the world of work or in the many disciplines that depend on
mathematics as a tool.
Quite apart from the limitations imposed on classroom
practice by excessive reliance on textbooks, the very impor

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...learning through involvement
lance of the text as the primary medium of instruction poses
unique challenges and opportunities:
How can major school textbook series or course texts adapt
quickly to changes in curricular goals or emerging technol-
ogy?
· Are we on the verge of a post-Gutenberg revolution in
which computer communications can deliver flexible in-
teractive texts more readily and efficiently than the print-
ing press?
How can texts and software act as incentives rather than as
brakes for the newly emerging standards for school math-
ematics?
Even while educators work to reduce the dominance of
text-based learning in mathematics classrooms, publishers
and teachers need to explore new modes of publication that
will enable good innovative ideas to enter expeditiously into
typical classroom practice. Texts, software, computer net-
works, and databases will blend in coming years into a new
hybrid educational and information resource. It is already
true that the most common application of school mathemat-
ics is to program formulas into computer spreadsheets. As
texts evolve and software matures, both must be synchro-
nized with forward-Iooking curricular and classroom objec-
tives of mathematics education.
Assessment
Governors and political leaders in all fifty states are advo-
cating assessment in order to raise expectations and evaluate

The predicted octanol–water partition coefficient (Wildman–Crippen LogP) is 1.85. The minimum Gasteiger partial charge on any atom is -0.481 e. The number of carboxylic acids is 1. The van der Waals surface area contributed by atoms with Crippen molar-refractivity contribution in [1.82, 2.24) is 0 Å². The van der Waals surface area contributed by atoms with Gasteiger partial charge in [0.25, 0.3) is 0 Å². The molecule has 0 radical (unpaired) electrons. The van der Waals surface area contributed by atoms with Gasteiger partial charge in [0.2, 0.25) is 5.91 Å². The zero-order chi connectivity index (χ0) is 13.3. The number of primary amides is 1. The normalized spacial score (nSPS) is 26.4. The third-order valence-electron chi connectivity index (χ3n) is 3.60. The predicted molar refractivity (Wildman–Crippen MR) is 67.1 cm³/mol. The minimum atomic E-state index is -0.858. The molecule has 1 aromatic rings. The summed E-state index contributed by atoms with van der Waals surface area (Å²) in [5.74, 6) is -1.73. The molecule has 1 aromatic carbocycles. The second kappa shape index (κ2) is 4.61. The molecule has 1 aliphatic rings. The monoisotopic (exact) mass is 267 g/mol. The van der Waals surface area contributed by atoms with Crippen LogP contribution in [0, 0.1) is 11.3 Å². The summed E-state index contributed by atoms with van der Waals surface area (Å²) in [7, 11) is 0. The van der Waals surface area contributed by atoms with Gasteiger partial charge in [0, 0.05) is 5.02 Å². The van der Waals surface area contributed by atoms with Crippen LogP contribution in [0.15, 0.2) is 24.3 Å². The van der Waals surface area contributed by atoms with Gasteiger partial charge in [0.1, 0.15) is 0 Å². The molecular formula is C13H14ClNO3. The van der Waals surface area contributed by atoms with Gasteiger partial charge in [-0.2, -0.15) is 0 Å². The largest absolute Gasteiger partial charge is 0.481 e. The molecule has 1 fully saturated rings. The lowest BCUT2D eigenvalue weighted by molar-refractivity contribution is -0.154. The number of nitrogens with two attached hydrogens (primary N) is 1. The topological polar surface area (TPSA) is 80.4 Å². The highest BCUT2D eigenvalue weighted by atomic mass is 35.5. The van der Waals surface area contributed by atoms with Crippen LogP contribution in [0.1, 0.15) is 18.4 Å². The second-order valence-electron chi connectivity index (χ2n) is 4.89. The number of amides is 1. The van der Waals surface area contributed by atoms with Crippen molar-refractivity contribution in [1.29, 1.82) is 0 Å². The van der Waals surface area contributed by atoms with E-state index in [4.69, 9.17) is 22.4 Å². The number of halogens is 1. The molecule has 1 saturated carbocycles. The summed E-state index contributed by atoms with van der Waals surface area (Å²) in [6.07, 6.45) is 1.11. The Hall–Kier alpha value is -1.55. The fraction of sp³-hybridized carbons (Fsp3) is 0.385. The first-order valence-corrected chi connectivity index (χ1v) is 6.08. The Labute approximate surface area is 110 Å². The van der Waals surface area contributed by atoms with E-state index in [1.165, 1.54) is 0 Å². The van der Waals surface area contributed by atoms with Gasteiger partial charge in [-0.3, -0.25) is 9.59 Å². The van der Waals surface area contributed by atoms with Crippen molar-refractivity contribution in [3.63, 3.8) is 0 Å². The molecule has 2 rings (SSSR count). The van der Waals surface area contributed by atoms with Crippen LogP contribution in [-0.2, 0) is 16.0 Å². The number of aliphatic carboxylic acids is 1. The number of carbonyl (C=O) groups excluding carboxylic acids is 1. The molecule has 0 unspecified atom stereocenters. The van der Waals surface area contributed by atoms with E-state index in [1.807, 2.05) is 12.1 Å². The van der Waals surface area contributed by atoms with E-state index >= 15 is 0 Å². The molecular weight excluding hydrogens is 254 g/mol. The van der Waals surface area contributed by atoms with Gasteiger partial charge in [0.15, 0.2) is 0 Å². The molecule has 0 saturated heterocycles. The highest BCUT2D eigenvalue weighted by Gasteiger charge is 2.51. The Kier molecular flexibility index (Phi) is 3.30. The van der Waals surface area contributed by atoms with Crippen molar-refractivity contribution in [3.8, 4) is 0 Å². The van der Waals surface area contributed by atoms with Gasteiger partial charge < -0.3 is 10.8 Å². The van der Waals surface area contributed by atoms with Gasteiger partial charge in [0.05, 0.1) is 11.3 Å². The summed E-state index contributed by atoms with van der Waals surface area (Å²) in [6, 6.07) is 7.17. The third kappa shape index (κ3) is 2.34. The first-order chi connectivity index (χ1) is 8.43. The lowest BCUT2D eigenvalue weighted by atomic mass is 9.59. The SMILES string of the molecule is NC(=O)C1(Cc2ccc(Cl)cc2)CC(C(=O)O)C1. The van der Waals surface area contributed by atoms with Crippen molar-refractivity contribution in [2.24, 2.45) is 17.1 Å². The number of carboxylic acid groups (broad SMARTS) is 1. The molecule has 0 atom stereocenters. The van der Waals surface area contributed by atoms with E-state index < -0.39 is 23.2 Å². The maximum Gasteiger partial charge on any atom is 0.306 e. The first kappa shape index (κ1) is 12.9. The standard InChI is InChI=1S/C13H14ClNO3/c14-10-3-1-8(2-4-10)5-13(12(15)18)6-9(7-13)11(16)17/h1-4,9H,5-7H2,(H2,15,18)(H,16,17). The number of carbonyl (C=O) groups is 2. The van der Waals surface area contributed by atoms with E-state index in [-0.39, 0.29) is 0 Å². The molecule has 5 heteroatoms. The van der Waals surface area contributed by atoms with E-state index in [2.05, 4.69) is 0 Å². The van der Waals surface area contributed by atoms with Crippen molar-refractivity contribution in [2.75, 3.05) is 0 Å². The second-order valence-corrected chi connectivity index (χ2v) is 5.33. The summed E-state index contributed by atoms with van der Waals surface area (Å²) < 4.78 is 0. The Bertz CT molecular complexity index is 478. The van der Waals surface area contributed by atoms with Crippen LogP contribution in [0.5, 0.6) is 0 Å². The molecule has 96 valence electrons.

programs. Tests serve many important purposes. They allow
students to recognize personal success; they enable teach-
ers to judge students' progress; they provide administrators
means to measure the effectiveness of instruction; and they
afford the public accountability for the use of public funds.
When designed and used properly, tests and other assess-
ment instruments provide feedback that is essential for any
system to maintain steady progress toward its objectives.
"According to virtually
all studies of the matter,
textbooks have become
the de facto curriculum
of the public schools . .
It is therefore critical
that textbooks stimulate
rather than deaden stu-
d~ents' curiosity, and that
teacher manuals encour-
age rather than squelch
teachers' initiative and
flexibility."
Harriet Tyson-Bernstein
· · ~
67

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Teaching
Myth: Minimal competency ex
. . . .
am~nat~ons raise stuc tent accom-
plishment.
Reality: The typical effect of a
. . .
minima competency examlna-
tion is to reallocate limited in-
structional resources from the
average students who have no
trouble passing such a test to the
weakest students who need spe-
cial help. Since the effort to bring
all students up to the level set by
the exam is so great, the progress
of the majority is often slowed